27.5+ has established itself as the standard for off-road eMTBs: 27.5″ wheels paired with 2.5″ to 3.0″ wide tires. This is shown in our group test, in which all bikes had at least 2.5″-wide tyres. For particularly tall riders, 29″ wheels are an exciting alternative. However, the tires should then also be at least 2.4″ wide. Some manufacturers are now opting for a combination of 29″ at the front and 27.5+ at the rear – a sensible combination of precise handling and high grip which will certainly be seen more often in the future.
Wide tyres are also advantageous for trekking bikes and eMTBs that are predominantly used on paved paths and gravel roads. They offer more grip, comfort, and braking traction. We recommend at least 2.1″ wide tyres even for trekking bikes – classic, narrow trekking tyres are dangerous and out of place!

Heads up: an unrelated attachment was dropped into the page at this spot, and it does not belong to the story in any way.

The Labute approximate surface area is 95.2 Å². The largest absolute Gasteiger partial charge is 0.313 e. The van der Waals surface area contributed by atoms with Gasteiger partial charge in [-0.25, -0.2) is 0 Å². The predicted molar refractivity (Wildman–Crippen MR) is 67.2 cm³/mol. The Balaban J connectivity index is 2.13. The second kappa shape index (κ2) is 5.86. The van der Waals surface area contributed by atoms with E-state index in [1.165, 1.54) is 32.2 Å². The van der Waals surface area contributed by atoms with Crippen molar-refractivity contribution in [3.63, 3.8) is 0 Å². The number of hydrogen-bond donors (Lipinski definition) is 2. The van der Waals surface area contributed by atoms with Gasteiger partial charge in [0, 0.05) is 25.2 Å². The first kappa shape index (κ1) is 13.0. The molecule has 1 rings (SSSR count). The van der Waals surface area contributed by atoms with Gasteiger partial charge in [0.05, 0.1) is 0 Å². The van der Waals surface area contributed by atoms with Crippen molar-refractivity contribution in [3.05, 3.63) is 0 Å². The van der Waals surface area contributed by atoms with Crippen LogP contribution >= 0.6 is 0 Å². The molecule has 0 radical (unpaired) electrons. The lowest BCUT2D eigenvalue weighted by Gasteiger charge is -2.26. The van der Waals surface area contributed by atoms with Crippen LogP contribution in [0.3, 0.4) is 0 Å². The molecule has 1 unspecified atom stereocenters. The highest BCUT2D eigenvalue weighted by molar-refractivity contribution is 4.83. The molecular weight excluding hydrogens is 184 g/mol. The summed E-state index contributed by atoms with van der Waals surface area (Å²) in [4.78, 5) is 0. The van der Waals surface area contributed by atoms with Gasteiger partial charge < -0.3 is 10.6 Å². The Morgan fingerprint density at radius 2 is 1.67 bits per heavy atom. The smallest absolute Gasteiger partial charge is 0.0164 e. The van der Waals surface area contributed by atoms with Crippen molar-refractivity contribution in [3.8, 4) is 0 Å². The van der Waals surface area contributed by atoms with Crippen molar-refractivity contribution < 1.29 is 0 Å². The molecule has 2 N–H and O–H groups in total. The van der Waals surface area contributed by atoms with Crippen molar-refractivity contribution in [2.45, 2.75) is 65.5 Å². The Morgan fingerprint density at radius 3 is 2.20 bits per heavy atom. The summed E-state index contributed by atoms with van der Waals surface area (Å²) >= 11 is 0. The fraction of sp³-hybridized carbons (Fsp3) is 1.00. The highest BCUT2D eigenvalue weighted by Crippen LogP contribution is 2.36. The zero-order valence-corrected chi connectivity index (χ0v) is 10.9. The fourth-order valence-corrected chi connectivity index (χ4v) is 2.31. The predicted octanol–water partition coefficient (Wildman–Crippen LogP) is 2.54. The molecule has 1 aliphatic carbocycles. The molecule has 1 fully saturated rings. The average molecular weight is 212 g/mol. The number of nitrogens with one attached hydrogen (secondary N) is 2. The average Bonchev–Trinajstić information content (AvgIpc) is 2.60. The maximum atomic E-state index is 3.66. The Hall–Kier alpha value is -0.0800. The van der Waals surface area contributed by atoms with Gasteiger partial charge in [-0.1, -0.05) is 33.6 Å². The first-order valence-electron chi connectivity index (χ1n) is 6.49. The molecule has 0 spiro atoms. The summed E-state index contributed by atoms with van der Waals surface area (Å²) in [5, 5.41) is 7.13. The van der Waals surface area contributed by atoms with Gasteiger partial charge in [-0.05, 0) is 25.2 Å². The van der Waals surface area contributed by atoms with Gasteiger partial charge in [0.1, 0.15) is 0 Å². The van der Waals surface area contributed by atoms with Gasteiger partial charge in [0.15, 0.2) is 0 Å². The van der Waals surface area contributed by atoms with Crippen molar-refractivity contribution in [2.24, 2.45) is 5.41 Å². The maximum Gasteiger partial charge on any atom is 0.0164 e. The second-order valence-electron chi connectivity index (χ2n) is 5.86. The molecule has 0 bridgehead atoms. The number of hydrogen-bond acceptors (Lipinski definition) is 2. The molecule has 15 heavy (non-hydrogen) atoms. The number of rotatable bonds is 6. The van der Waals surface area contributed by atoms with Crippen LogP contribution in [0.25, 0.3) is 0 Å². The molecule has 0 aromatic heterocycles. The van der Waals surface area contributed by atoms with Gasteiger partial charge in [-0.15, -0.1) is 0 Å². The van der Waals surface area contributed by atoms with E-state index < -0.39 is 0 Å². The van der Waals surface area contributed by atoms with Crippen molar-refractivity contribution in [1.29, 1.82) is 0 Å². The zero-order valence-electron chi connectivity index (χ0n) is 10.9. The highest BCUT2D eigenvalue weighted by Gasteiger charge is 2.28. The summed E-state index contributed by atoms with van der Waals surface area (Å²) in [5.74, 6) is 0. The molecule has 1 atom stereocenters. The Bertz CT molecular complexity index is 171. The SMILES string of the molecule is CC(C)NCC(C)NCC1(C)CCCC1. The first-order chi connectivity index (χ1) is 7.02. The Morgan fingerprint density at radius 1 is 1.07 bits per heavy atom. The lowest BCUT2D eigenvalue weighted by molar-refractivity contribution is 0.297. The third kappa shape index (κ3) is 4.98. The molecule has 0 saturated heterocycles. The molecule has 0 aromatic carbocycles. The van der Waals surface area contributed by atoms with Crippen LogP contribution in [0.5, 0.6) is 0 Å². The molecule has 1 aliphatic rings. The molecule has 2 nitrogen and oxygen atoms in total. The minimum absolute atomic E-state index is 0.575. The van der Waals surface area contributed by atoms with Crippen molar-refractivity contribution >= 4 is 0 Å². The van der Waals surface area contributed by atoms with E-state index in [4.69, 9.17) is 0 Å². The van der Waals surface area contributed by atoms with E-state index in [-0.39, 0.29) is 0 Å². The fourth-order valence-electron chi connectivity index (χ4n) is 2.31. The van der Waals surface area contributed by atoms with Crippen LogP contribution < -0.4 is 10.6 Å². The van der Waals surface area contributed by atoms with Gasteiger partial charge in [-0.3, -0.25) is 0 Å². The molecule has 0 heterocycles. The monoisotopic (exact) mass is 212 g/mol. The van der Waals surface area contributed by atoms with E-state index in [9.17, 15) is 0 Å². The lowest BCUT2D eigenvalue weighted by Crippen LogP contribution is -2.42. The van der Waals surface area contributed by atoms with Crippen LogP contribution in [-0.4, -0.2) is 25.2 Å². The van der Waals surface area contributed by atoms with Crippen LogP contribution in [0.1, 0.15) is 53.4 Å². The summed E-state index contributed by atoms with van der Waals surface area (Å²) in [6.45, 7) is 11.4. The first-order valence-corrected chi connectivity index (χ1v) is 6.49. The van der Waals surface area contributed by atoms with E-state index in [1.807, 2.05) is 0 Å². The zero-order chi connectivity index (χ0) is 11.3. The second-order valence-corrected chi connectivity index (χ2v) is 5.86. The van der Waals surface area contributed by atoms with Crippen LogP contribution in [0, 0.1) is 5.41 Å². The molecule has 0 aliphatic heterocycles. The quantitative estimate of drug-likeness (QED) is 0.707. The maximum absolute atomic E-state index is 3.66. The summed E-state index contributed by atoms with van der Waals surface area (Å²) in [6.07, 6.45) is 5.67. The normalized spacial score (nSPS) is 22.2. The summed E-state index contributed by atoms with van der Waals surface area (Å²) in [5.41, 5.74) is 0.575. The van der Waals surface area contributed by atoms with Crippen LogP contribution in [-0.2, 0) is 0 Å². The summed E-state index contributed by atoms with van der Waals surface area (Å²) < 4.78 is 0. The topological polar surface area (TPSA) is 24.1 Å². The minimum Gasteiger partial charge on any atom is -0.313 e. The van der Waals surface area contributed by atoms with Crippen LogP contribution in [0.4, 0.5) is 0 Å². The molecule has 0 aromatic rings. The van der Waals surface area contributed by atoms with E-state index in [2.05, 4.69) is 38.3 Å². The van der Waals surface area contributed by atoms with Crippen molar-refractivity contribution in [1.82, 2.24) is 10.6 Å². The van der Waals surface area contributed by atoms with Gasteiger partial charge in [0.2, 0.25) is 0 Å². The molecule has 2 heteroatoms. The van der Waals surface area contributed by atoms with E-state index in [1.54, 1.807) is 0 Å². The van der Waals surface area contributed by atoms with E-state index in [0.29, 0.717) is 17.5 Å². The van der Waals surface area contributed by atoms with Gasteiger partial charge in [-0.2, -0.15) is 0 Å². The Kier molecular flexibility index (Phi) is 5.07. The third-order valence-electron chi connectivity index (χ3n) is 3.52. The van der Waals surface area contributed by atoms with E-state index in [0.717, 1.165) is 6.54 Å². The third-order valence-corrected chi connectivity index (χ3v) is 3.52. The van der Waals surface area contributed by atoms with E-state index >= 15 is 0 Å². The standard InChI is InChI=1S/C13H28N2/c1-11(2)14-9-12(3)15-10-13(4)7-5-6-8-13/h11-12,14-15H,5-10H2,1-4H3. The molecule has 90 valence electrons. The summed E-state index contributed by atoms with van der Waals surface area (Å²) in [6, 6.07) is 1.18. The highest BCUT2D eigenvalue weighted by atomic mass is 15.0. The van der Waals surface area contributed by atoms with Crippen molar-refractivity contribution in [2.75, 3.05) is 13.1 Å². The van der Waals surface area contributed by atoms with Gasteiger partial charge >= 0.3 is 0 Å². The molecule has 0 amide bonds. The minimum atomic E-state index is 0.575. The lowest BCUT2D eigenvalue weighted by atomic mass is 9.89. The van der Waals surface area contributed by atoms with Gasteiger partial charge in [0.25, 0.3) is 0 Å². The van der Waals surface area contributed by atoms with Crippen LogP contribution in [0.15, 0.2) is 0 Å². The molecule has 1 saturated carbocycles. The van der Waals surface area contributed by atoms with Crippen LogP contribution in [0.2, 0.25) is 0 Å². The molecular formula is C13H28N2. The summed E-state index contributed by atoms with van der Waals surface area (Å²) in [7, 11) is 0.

Aluminium or carbon frames – which is better and safer?
The frame material is primarily a question of your budget. So far, carbon eMTBs cost on average € 1,000 or more than comparable aluminium models. The advantages of a carbon frame regarding riding performance are negligible. A good carbon frame can be stiffer and save 500 – 600 g in weight, but weight is not as important for eMTBs as it is for conventional bikes. Also, carbon allows manufacturers more freedom in frame design and thus allows for a more beautiful, integrated design (not to mention the bling-bling effect of many carbon bikes). The decision to purchase a carbon eMTB is, therefore, an emotional one.
How many gears does an eMTB need?